In 2001, Auburn stunned top-ranked Florida, 23-20, on a 44-yard field goal by former Central High kicker Damon Duval with 10 seconds remaining. In 2002, Duval had a 23-yard attempt blocked with 30 seconds left in regulation in Florida’s eventual 30-23 overtime victory.
By 2003, a Southeastern Conference showdown that had occurred annually since World War II became an every-so-often event, a casualty of the league trimming permanent opponents from opposite divisions from two to one.
SEC athletic directors adopted nine years ago the “5-1-2” scheduling format, in which each team plays its five divisional opponents, one permanent foe from the opposite division and two rotating teams from the opposite division. The reduction to one permanent foe from the opposite division took effect with the 2003 schedule, with the 10-year cycle set to run through 2012.
Mark Womack, the league’s executive associate commissioner, believes the format will stay intact much longer than that.
“I don’t foresee any changes in the number of conference games or the makeup of the rotation going forward,” Womack said. “I think the 5-1-2 format has been well-received and provides a different type of schedule. When it was put in, it was for a continuing basis unless we change it.
Mario Fannin Auburn vs Florida college football on Saturday, Sept. 29, 2007 in Gainesville, FL. Todd Van Emst
“It was a 10-year cycle to get through everything, and it could have been changed in the middle of it, had that been the desire of the athletic directors.”
By shifting from a 5-2-1 to a 5-1-2, rotating foes from opposite divisions such as Alabama and Georgia now play four times every 10 years instead of twice every eight. Womack said the intent of the switch was to allow fans to see more teams throughout the league.
The SEC’s permanent cross-divisional matchups are Alabama-Tennessee, Arkansas-South Carolina, Auburn-Georgia, LSU-Florida, Ole Miss-Vanderbilt and Mississippi State-Kentucky. Auburn and Georgia have met more times (112) than any other pair of SEC teams, while Alabama and Tennessee rank 1-2 in league championships with 21 and 13, respectively.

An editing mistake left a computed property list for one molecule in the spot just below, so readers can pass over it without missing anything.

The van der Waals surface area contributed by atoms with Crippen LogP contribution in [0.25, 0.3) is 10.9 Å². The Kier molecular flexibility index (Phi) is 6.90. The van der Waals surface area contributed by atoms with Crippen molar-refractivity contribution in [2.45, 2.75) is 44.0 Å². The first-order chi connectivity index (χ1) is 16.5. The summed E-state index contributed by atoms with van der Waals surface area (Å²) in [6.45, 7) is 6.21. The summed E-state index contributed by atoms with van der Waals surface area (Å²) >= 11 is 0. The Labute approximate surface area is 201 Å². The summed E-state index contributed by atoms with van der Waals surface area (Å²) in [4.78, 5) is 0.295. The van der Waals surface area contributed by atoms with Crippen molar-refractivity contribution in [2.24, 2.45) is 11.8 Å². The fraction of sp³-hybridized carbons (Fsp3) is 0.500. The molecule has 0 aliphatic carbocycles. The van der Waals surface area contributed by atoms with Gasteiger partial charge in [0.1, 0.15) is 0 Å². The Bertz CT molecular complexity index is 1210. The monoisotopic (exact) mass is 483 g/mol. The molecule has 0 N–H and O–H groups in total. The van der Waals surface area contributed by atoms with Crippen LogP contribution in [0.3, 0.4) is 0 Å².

Yet the conference’s most prominent pairing currently is LSU-Florida, with those schools having won four of the last six BCS national championships.
Maintaining status quo in conference scheduling is unique in the league’s modern era. The SEC had most of its teams play six league games through the years before bumping it to seven in 1988 and eight in 1992, when Arkansas and South Carolina made it a 12-member collection.
STILL GOING AT IT
The six permanent cross-divisional matchups in SEC football:
Alabama vs. Tennessee
The Crimson Tide lead the series 46-38-7, having won the past two games by a combined 70-26. The Volunteers were dominant from 1995 to ’2004, losing once in 10 meetings.
Arkansas vs. South Carolina
The SEC’s newest teams had never met before joining the league in 1992. In the 17 meetings since, the Razorbacks hold a 10-7 advantage.
Auburn vs. Georgia
Auburn’s Tigers lead the Deep South’s oldest rivalry 53-51-8, but the Bulldogs are riding their first three-game series win streak since Herschel Walker was tailback.
LSU vs. Florida
Florida holds a 29-23-3 series lead and won every meeting but one from 1988 to 2001. The teams have combined to win the past three BCS national titles.
Ole Miss vs. Vanderbilt
Ole Miss leads the series 46-35-2, but the Commodores have won three of the last four meetings. They first played in 1894 and have met annually since 1970.
Mississippi State vs. Kentucky
Kentucky leads the series 21-15, with the teams splitting the past 10 matchups. These two programs were not annual foes until 1990.
The 5-2-1 format was implemented in ’92, and it included the permanent cross-divisional matchups of Alabama-Vanderbilt, Arkansas-Tennessee, Auburn-Florida, LSU-Kentucky, Ole Miss- Georgia and Mississippi State-South Carolina. Arkansas and Tennessee split a pair of 28-24 thrillers in 1998-99 when the Razorbacks were coached by Houston Nutt, who is now at Ole Miss and familiar with both schedule setups.
“I really like the current format the way it is,” Nutt said. “I hope we keep it with one rotator.”
Georgia’s Mark Richt also prefers the 5-1-2 format, and he and Nutt agree that eight league games is an appropriate fit.
“I know the SEC has played less than eight games over its history, but I like eight,” Richt said. “That provides plenty of in-league competition and gives opportunities to play out-of-conference games.”
Said Nutt: “If you dropped back to 11 games, then playing seven conference games would be perfect, but that’s not going to happen.”
Though Auburn and Florida meet only occasionally now, they still provide memorable finishes. A year after handing the Gators their lone loss during the 2006 BCS title run, Auburn upset the fourth-ranked Gators in the Swamp, 20-17, on Wes Byrum’s 43-yard field goal as time expired.
“I think people have adjusted to the rivalries that we’ve lost with expansion but have come to appreciate over that time period the creation of new rivalries that expansion and scheduling created,” Womack said. “There is always one change in everybody’s schedule on an annual basis, and it allows you the opportunity to play more people a little more often. We haven’t heard any complaints on how the rotation is set up, so I think it’s safe to say that it’s met the expectations that we had.”
David Paschall is a sports writer for the Times Free Press. He started at the Chattanooga Free Press in 1990 and was part of the Times Free Press when the paper started in 1999. David covers University of Georgia football, as well as SEC football recruiting, SEC basketball, Chattanooga Lookouts baseball and other sports stories. He is a Chattanooga native and graduate of the Baylor School and Auburn University. David has received numerous honors for ...